French court questions IMF chief

PARIS - IMF chief Christine Lagarde has arrived at a court in Paris for questioning over a payout to a controversial tycoon during her time as finance minister.

She is being asked to explain her handling of a row in 2007 which resulted in some 400m euros (£342m; $516m) being paid to Bernard Tapie.

She is appearing before the Court of Justice of the Republic (CJR), which investigates ministerial misconduct.

The IMF chief insists the award was the best solution at the time.

The case stretches back to 1993 when Mr Tapie, a colourful, controversial character in the French business world, sold his stake in sports company Adidas to Credit Lyonnais, the BBC's Christian Fraser reports from Paris.

Soon after the bank sold on that stake for a much bigger profit, Mr Tapie claimed they had defrauded him.

In 2007, President Sarkozy suggested the finance ministry - which had been overseeing the dispute and was led by Ms Lagarde - should move the case to arbitration.

Mr Tapie won a much bigger payout than he might have expected in court.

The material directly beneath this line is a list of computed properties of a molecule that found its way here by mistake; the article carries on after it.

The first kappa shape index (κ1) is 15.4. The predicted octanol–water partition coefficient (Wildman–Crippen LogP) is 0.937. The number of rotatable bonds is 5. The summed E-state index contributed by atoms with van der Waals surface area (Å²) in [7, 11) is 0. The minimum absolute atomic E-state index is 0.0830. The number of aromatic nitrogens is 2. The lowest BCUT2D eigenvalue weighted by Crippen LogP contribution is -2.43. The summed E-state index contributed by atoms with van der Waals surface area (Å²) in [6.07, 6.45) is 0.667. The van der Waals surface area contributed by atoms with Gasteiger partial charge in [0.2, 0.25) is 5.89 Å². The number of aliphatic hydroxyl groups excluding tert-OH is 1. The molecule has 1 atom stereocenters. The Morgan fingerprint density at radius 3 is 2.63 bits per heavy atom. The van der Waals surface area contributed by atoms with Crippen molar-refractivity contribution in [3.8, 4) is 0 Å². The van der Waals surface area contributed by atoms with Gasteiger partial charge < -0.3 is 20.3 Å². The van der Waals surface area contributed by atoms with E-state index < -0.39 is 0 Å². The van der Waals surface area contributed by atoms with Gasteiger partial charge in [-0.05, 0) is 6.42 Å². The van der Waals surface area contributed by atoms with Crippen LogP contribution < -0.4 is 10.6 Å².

Ms Lagarde is not accused of profiting from the payout, but she is being questioned over the misuse of public funds.

If she is placed under formal investigation it is of course embarrassing, our correspondent adds. It is a step closer to trial but it does not necessarily mean the case will end up in court, he says.

She is still one of the most popular politicians on the right in France. And after the disgrace that was heaped on the last IMF chief, Dominique Strauss-Kahn, few in France want to see another prominent French politician embarrassed on the world stage, Christian Fraser says.

Some on the right wonder whether she could be a future candidate for first female French president, notably because she has stayed outside the conservative UMP party's vicious in-fighting.

Ms Lagarde, a perfect English speaker, has never expressed a desire to run for president. But her five-year term at the IMF is due to finish in 2016 - a year before the next presidential election. With her acumen she may be a dangerous opponent for President Francois Hollande.

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